Makeshift translation service allows blind to read braille "with their eyes"

NewScientist reports that a new retinal prosthesis implant innovated by Californian accessibility manufacturers Second Sight allows people with no vision to read words as braille signals on their retina, thereby offering translation capability for important signage and instructions.


The implant, which is a modification of the Argus II, uses text recognition software to transmit signals back through nerves to the eye and display a 10×6 (or, for braille letters, 3×2) grid of signals.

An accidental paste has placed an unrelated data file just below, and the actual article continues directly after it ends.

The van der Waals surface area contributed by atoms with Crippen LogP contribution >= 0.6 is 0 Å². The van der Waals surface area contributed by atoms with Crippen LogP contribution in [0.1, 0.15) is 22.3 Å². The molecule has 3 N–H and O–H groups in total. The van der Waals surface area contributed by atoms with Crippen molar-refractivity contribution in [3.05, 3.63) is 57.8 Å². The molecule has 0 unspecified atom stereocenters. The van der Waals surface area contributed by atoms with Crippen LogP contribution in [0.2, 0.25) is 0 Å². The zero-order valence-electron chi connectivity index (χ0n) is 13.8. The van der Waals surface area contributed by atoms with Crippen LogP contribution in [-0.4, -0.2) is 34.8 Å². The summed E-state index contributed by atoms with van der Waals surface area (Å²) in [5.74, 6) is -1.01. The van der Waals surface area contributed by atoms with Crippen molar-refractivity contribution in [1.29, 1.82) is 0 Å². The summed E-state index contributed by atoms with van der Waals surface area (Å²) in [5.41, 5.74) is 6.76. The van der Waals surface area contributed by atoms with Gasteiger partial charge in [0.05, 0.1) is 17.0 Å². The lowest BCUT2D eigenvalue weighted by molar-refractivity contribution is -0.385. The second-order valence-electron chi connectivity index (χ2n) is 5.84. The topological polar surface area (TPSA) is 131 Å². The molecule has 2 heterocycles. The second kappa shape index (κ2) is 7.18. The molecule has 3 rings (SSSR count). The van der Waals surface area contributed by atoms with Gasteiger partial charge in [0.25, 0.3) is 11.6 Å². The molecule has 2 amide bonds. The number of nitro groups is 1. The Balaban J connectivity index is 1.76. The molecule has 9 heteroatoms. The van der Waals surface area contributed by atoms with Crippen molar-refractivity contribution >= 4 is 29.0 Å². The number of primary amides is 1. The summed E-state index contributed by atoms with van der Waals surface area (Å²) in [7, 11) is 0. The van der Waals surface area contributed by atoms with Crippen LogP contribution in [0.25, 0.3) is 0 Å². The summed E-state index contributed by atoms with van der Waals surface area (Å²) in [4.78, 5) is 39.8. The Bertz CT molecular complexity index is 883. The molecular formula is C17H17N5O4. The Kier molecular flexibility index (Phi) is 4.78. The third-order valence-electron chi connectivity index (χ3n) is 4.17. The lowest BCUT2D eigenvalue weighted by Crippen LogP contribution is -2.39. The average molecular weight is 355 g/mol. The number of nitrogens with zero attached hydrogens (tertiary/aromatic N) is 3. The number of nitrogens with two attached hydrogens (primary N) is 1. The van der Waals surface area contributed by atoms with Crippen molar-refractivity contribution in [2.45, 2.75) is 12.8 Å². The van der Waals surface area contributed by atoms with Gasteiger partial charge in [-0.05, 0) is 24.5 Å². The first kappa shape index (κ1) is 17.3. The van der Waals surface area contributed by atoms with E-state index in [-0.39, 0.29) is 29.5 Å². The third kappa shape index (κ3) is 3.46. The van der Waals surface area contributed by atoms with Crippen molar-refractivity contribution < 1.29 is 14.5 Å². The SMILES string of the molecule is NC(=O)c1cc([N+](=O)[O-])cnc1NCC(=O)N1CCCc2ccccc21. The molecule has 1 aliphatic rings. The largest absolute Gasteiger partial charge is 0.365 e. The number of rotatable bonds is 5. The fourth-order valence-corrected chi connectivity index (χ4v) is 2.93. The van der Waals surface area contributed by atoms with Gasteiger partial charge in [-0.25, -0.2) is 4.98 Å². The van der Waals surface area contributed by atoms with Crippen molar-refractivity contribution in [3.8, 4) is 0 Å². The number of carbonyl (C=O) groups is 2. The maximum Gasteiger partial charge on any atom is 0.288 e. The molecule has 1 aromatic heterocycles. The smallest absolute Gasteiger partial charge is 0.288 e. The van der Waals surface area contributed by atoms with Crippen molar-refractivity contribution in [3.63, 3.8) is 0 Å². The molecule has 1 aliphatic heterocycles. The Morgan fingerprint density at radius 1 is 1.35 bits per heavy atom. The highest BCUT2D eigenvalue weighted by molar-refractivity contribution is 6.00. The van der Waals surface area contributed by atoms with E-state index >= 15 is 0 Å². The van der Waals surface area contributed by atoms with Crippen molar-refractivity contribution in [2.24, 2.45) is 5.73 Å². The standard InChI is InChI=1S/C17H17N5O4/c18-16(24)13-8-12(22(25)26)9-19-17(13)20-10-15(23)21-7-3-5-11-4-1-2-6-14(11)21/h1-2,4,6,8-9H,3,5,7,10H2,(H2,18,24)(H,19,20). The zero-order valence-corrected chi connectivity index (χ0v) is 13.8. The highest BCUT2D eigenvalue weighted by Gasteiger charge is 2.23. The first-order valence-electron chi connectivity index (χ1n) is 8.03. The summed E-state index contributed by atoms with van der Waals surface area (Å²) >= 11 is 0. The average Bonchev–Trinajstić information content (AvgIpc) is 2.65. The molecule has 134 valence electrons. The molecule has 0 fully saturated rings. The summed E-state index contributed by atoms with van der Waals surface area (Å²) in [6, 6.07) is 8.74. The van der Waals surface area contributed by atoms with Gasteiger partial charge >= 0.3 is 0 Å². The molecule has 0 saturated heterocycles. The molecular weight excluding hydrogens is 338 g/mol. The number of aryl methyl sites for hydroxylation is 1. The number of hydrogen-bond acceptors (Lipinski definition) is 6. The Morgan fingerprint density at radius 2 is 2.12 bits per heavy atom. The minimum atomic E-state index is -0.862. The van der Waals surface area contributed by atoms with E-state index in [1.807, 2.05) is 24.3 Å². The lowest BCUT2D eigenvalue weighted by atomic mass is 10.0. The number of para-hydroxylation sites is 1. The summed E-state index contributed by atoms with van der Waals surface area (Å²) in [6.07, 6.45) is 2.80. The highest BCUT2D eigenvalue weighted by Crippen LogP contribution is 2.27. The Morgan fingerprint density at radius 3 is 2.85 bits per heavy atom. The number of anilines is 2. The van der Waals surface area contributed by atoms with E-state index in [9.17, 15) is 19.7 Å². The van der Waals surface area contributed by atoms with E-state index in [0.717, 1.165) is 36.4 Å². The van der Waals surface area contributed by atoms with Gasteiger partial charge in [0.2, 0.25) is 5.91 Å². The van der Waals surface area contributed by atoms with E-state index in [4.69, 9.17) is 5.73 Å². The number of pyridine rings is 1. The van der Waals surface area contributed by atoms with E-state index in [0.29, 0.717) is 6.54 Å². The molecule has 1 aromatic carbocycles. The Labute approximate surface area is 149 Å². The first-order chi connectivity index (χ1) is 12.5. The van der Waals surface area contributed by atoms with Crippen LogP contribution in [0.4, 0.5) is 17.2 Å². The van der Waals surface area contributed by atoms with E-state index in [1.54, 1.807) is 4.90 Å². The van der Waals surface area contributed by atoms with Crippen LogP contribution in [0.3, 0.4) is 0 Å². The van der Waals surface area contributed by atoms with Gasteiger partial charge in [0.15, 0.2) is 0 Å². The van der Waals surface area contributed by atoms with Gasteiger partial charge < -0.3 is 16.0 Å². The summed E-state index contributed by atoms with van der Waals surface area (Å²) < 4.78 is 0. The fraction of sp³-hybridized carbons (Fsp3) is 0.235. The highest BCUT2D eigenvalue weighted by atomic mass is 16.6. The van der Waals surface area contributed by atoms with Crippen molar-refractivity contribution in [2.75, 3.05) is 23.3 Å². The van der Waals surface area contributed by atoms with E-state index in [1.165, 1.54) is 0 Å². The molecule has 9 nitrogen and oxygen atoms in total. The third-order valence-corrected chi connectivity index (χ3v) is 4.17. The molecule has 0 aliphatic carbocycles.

Impressive stuff. Patrick Degenaar, of Newcastle University, though, thinks that the research is heading somewhat in the wrong direction. “Why not use [the text recognition] to provide auditory feedback rather than Braille?” he asks.